Reinforcements coming in

Up to 5,000 law enforcement officials will be requested from the mid-Atlantic region to help quell the violence in Baltimore, Col. William Pallozzi of the Maryland State Police said Monday night.

And authorities say about 1,500 members of the National Guard have been deployed.

Maryland State Police ordered an additional 40 troopers to Baltimore to join the 42 troopers already sent there Monday afternoon to assist city police. Since last Thursday, more than 280 state troopers have provided assistance in Baltimore.

“Today’s looting and acts of violence in Baltimore will not be tolerated,” said Hogan. “There is a significant difference between protesting and violence, and those committing these acts will be prosecuted under the fullest extent of the law.”

New attorney general speaks out

Just hours after she was sworn in, Attorney General Loretta Lynch decried the “senseless acts of violence” in Baltimore.

She said the Justice Department “stands ready to provide any assistance that might be helpful.”

“Those who commit violent actions, ostensibly in protest of the death of Freddie Gray, do a disservice to his family, to his loved ones, and to legitimate peaceful protesters who are working to improve their community for all its residents,” she said.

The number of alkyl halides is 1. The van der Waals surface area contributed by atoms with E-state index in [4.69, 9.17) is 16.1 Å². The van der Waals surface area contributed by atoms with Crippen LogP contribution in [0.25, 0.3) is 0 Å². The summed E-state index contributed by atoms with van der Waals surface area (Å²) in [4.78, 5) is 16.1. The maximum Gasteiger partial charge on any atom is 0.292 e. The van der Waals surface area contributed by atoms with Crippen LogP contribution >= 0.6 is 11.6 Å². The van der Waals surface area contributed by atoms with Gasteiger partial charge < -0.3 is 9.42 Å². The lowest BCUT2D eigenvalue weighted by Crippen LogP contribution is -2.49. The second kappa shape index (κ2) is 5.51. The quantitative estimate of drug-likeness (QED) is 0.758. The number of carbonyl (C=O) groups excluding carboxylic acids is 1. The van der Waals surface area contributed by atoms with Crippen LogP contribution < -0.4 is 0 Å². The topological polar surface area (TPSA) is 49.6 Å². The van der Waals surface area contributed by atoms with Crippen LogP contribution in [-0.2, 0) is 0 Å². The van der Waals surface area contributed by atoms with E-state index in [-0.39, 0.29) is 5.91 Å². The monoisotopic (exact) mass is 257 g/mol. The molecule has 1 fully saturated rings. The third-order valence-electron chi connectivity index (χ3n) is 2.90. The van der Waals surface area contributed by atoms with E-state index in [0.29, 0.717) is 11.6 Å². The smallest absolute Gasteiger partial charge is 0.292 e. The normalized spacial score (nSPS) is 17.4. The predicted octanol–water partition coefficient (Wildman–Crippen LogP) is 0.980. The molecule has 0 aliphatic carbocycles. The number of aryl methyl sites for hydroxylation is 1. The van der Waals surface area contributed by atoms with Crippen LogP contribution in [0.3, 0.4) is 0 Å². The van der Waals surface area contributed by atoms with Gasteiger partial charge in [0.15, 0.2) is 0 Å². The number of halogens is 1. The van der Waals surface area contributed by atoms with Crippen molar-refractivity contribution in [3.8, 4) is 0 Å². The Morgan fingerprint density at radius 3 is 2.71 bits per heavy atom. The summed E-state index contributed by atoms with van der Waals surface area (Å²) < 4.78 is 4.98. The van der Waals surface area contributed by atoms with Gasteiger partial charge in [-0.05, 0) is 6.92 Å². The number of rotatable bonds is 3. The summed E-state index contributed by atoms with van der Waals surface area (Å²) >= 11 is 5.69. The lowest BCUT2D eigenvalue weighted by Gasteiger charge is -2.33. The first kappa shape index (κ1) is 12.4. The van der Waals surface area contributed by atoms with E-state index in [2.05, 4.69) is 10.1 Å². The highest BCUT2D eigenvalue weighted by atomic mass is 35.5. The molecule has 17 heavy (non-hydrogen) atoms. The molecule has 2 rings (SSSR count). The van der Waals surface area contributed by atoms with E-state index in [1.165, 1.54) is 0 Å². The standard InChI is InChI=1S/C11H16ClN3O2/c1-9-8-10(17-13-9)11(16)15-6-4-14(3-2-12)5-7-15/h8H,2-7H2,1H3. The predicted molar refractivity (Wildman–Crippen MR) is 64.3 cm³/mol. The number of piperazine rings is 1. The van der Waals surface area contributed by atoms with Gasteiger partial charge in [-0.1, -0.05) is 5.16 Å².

’They don’t deserve this’

Monday’s violence came the same day as Gray’s funeral. The 25-year-old was arrested on April 12 and died one week later from a fatal spinal cord injury.

“I am sure that the family is concerned, and I am positive that they are against what is beginning to develop here in town,” said Billy Murphy, an attorney for the Gray family.

“They don’t deserve this any more than Freddie Gray deserved it,” he said about the injured officers.

The mayor said the city doesn’t deserve what has happened, either.

“It is so frustrating that people think that this makes sense – to destroy our community,” she said. “People who live there that are already hurting are going to be the ones that pay.”

Rage in Baltimore: Protests turn violent